Similar to the psychology behind Hero and Rio’s collaboration, the White Rabbit x Maxam campaign connected with millennial childhood memories. It created a throwback by adopting the classic packaging of White Rabbit candy but also by infusing the beauty product itself with essences of olive and sweet almonds that mimicked the milk candy’s taste and smell. The campaign slogan Sweeter Than Memories. Moments Of Purity is striking and perfectly echoes the customer experience of enjoying a taste of youth.
Maxam is a brand with history, too. Since starting a business in 1978, the company has served generations of Chinese women for almost half a century. Therefore, working with White Rabbit was a win-win that innovatively bonded mothers, daughters, and even grandmothers. It also successfully rode on the wave of China-chic, a trend that advocates for domestic products incorporating Chinese traditional style and culture with young consumers.
How to make 1+1>2 for your co-branding
First of all, your home brand should already have a relatively strong audience base in China. I don’t recommend any brand still fresh to Chinese customers to jump into co-branding, even if it is well-known in its original country/market.
In my opinion, co-branding should be a fair trade, which means you and your partner should have equal brand awareness, market size, and popularity. That makes it easier to forge a deal in the first place, and once each brand’s loyal customers develop an interest in the other and become the first advocates to spread the word about this partnership.
Second, consider how both your products complement each other when marketing to the same target audience. For example, Maxam intentionally co-branded with everyday food and beverage brands like White Rabbit and McDonald’s, with each sharing its sense of familiarity among the mass market. Conversely, it might have been risky for Maxam to work with some fine-dining, niche brands.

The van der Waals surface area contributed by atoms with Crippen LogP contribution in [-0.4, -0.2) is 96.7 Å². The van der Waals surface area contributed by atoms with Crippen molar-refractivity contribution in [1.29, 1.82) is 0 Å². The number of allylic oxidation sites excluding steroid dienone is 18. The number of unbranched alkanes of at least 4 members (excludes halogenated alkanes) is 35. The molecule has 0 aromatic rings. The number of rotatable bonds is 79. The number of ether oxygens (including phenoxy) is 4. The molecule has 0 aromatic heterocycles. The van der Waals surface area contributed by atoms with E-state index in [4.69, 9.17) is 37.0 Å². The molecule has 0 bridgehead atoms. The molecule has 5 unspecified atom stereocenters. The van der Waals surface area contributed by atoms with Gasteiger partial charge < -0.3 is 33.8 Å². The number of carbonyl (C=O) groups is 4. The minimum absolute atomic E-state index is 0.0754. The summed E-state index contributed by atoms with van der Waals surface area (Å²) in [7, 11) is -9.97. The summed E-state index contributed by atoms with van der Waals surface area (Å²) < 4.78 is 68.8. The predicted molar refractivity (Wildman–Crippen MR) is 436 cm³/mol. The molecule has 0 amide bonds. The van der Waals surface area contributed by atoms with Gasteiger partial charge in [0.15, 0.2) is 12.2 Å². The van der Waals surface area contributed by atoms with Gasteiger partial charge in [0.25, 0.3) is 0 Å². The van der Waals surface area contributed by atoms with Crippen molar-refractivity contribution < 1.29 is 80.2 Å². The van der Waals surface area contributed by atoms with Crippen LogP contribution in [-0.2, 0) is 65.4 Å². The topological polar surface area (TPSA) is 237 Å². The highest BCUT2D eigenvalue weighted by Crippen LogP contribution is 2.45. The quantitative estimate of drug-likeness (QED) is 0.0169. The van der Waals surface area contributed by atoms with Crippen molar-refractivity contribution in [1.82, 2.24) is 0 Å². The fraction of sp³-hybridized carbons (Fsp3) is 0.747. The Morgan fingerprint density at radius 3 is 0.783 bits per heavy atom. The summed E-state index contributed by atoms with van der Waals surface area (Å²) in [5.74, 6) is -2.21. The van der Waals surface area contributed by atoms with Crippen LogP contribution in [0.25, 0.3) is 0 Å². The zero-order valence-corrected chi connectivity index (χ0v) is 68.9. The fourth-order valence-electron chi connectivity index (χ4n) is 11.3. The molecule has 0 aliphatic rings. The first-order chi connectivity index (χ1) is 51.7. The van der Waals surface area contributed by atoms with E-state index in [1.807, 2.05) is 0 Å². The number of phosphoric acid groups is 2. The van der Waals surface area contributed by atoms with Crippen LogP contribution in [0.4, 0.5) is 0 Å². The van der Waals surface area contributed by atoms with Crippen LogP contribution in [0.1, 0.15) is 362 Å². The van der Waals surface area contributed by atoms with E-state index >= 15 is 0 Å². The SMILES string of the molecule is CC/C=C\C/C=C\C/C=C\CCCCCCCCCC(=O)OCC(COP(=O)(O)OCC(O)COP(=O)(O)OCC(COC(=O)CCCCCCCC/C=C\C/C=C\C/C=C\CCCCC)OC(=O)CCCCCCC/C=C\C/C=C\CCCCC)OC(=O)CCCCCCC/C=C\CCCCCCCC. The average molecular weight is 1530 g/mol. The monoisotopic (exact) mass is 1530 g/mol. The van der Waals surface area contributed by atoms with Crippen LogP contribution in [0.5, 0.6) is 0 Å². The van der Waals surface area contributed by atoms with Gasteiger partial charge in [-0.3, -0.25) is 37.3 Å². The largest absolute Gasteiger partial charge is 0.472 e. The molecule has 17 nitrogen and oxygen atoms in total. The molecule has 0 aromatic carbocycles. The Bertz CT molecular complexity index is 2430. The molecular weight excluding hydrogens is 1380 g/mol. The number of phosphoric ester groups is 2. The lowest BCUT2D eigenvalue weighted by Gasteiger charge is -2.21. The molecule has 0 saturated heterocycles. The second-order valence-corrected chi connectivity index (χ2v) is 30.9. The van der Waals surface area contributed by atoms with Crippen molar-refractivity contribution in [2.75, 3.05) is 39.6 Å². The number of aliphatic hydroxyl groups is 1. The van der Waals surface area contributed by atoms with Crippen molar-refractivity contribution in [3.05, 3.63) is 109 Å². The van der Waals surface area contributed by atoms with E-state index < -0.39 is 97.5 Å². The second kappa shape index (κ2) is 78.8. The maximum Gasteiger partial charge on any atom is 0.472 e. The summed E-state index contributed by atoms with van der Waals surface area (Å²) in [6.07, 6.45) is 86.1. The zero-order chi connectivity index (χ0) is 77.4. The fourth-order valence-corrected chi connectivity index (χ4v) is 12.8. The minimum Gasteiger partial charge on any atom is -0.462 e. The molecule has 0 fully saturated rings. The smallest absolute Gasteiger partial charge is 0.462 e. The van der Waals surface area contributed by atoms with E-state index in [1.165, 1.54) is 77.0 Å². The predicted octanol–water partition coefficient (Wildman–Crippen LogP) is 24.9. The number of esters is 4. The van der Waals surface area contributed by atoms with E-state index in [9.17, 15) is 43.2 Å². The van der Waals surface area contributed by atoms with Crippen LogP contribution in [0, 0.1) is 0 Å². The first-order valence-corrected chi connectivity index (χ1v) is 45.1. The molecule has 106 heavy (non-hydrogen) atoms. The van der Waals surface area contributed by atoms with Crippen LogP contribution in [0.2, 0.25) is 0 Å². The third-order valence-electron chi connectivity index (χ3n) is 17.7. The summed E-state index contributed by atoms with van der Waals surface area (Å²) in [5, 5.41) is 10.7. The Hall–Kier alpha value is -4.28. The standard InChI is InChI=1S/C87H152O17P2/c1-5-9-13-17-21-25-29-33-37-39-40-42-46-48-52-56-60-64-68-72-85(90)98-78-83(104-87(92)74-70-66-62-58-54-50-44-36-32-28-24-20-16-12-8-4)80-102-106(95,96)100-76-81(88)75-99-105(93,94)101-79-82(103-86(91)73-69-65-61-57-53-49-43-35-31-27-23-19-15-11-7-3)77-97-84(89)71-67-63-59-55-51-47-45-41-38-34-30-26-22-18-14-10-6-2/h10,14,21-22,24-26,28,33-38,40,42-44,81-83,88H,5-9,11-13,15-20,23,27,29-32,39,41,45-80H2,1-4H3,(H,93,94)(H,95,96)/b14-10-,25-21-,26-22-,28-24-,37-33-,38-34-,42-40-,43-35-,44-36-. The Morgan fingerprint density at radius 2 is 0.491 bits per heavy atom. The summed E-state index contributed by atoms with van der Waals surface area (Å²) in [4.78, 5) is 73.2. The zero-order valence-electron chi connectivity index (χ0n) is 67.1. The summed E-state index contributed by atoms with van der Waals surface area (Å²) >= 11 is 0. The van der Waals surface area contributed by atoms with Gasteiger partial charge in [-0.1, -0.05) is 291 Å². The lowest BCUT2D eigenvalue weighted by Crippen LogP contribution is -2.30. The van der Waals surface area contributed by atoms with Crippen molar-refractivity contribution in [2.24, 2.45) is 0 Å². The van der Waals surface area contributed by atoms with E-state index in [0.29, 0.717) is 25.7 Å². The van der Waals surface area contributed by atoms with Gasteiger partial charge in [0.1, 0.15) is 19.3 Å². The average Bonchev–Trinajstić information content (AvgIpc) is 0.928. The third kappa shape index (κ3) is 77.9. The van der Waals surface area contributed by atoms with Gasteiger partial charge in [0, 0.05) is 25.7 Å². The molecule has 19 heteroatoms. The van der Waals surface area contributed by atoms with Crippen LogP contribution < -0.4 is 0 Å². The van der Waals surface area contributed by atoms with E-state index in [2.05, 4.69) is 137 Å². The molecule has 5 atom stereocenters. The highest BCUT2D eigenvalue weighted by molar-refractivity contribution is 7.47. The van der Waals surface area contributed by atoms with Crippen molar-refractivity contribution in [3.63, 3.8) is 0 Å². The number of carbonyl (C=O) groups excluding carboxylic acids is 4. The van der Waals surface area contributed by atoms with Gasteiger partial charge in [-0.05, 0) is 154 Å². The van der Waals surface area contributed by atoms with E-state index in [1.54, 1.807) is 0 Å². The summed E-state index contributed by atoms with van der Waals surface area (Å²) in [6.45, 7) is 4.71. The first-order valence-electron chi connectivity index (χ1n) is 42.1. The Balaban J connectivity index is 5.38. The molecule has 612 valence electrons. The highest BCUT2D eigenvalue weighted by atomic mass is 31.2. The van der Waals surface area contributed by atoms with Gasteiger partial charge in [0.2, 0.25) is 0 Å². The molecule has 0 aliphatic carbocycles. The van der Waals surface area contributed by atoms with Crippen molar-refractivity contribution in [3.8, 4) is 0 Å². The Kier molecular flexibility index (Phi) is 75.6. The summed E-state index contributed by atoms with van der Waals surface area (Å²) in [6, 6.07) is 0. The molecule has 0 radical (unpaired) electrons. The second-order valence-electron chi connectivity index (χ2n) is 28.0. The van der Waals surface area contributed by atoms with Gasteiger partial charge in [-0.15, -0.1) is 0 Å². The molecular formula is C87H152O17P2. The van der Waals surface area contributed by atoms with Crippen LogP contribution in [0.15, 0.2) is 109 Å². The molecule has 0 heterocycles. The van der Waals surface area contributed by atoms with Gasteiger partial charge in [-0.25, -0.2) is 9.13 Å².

Lastly, only expect a campaign to go viralif you establish a deep understanding of the local culture, which requires empathy towards your audience, active social listening, and a clear position on your own brand.
Earlier in 2016, the world-famous Peking Duck restaurant, Quanjude, failed to develop its youth-focused sub-brand Xiao Ya Ge due to a lack of in-depth market research and an unmatching value proposition. Compared to the sensational dine-in experience at the Quanjude restaurant, where the chef slices the duck and introduces Peking Duck history to customers in real-time, Xiao Ya Ge’s ready-to-eat duck roll lowered the brand’s appeal by making the national dish feel like fast food. To everyday commuters, roasted duck isn’t the usual dish for work lunches or dinners, which only decreases the market penetration of Xiao Ya Ge’s delivery service. Quanjude had to eventually sell the platform business at a loss of $313,000 (two million RMB).
As you can see, most importantly, businesses must thoroughly consider their co-branding intentions and study the behavior of their chosen customer base; it is likely the key to your partnership marketing success in China.